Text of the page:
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WoW: Mists of Pandaria Review

WoW: Mists of Pandaria

Release: September 25, 2012
Publisher: Blizzard Entertainment
Developer: Blizzard
Genre: MMO, Role-playing
PEGI: 12+


Great About Rating
8.5 - Gameplay
8.0 - Video
8.0 - Audio


Mists of Pandaria is the fourth expasion to the ever popular MMO, World of Warcraft. This time around, players will be leaving the sundered lands of Kalimdor and the Eastern Kingdom to head to (you guessed it) Pandaria, where the mysterious Pandarens wage war against the Mogu, an ancient race that wants to reclaim Pandaria for their own. After more than 7 years, is World of Warcraft still the top dog in the MMO space? Or is the genre finally in need of some new ideas to keep players engaged?


Mists of Pandaria continues the story set up in Cataclysm. After an alliance ship carrying horde prisoners crashes into The Wandering Isle, a giant turtle on which the Pandaren train their young warriors, the Pandaren quickly have to clean up the mess made by the two intruding factions. After collecting the four elemental spirits in order to talk to the turtle, Lei Shen, the Pandaren meet up with members of the horde and alliance and help out each side in turn before deciding which faction they will want to join when the zone concludes.


The Wandering Isle is one of the best starting zones in the game, and seems built to cater to players trying out the new Monk class. Throughout your time on the turtle, you’ll experience a number of tropes common to ancient Chinese myth along with chop-socky kung-fu action films It retains the charm that Warcraft is known for, deftly walking the line between telling a serious story and making you chuckle. One particular moment comes to mind, in which you are destroying scrolls covered in profane monkey graffiti (and such wisdom as ‘Poo no good for eating, but excellent for throwing’) and a short while later you are listening to a sobering speech given by your master as he prepares to pass away. Nobody is going to claim that the game has the greatest story ever penned but people who like to do more than just click ‘accept’ and move the quest along will find a good deal to enjoy.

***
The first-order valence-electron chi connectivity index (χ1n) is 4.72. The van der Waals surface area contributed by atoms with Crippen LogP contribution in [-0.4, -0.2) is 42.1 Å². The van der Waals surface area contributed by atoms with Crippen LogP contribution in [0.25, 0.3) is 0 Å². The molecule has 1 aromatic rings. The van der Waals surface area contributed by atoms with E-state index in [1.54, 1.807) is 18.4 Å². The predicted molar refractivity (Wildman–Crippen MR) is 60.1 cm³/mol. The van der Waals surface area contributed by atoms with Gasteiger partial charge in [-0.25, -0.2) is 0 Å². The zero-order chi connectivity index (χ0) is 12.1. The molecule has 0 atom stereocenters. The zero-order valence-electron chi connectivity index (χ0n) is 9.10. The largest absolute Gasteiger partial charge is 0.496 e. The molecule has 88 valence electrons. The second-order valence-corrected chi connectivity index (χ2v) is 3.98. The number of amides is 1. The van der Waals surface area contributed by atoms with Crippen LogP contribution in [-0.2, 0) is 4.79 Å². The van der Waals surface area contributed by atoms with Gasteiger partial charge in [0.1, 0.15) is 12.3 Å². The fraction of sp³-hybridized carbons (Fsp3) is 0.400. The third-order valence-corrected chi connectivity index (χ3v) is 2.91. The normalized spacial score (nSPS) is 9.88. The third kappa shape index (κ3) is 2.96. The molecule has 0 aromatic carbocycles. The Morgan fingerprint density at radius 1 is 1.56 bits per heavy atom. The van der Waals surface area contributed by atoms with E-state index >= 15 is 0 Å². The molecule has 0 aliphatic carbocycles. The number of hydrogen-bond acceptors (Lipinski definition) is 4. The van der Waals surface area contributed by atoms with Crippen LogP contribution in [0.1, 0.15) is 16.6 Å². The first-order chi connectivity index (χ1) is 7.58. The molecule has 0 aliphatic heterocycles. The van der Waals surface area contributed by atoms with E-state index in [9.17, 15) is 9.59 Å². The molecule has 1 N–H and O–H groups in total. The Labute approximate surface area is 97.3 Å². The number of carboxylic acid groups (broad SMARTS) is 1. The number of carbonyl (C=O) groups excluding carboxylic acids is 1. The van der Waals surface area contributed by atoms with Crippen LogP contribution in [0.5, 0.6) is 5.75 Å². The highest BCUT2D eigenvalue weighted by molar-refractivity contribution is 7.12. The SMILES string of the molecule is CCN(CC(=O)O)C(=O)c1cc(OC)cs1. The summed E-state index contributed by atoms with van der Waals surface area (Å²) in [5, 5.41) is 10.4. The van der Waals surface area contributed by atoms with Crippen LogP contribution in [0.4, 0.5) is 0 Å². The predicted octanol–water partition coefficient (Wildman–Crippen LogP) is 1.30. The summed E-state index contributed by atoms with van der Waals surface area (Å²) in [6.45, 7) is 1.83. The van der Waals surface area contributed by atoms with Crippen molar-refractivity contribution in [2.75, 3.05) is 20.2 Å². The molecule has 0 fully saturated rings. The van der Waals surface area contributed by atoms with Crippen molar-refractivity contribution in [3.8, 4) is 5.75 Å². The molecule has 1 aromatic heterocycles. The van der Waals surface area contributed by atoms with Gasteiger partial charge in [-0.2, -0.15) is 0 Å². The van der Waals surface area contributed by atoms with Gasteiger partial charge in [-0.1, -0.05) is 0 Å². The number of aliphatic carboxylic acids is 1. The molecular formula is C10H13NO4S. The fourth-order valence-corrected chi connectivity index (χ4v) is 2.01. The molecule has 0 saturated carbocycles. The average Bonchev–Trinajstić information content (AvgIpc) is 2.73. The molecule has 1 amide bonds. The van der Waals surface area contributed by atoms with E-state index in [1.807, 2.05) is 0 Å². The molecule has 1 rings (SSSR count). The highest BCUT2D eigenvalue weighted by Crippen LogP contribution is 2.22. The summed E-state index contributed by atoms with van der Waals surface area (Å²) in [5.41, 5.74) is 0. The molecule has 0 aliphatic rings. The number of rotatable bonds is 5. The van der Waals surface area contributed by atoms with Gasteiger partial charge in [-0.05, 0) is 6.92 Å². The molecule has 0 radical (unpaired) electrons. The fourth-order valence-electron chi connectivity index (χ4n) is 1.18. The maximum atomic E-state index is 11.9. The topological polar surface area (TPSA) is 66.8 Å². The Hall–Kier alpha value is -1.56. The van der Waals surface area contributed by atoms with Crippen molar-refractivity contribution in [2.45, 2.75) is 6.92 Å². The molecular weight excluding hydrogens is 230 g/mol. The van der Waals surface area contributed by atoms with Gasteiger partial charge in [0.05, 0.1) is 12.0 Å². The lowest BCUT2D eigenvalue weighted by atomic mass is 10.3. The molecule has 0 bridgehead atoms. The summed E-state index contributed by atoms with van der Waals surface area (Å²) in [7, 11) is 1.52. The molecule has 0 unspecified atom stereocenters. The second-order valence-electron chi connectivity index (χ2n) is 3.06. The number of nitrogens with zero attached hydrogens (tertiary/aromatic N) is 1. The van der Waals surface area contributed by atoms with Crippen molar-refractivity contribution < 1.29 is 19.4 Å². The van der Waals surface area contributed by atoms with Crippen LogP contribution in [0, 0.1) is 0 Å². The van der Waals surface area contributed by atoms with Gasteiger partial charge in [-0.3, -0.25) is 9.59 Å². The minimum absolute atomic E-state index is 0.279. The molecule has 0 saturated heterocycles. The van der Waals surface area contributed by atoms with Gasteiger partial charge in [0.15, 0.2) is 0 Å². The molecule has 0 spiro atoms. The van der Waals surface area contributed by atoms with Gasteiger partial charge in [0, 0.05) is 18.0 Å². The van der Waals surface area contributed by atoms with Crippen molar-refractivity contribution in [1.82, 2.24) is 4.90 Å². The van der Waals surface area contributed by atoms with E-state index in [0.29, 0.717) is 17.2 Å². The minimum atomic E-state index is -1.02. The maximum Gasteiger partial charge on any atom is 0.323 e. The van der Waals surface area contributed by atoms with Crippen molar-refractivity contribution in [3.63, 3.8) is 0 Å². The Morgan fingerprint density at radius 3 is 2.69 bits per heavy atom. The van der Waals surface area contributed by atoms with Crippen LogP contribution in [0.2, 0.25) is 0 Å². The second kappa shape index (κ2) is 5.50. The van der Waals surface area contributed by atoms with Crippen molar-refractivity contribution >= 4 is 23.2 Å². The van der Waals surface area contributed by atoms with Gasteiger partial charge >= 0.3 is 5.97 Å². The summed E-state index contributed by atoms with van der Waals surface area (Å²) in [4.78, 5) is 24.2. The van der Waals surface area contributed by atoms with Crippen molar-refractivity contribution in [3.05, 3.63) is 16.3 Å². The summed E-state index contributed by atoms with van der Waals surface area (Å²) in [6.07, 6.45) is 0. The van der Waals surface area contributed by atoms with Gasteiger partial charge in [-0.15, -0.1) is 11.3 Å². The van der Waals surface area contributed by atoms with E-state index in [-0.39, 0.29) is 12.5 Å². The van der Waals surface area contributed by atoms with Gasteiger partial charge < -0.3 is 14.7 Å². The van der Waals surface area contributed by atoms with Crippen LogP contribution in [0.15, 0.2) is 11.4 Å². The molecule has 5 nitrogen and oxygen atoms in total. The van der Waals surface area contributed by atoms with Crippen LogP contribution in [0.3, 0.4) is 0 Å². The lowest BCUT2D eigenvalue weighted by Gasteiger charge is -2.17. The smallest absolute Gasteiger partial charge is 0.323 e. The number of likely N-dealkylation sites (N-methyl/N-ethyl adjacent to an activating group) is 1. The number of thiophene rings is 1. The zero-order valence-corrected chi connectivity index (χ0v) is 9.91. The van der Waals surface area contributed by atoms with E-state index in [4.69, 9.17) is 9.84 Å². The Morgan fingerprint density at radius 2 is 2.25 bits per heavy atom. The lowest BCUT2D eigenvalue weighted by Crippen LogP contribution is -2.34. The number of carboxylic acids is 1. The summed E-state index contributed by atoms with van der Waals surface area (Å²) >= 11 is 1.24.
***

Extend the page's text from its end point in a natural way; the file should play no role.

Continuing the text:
The Pandaren are the first Neutral faction in the game, which means that they get to choose between the Horde and the Alliance when the starting zone concludes. When it was announced, this seemed a strange choice, and some people went as far as saying that Blizzard was simply being lazy and not wanting to design two new races for players to use. However, being able to make the choice between factions makes perfect sense within the context of the story, and creates some interesting story beats once you get to the actual continent of Pandaria.


Of the additions brought by the latest expansion, the most obvious is the new playable race, the titular Pandaren, as well as the new Monk class. With the Pandaren race and zones being so heavily influenced by Chinese mythology, the Monk class is the perfect addition for the new face to bring to the table. While the class isn’t unique to the Pandaren (now that they have arrived, they can teach other races how to follow the path of the Monk) they seem the best choice for the class based on the strength of their starting zone and the fact that many of their animations are a bit better than the other, older races.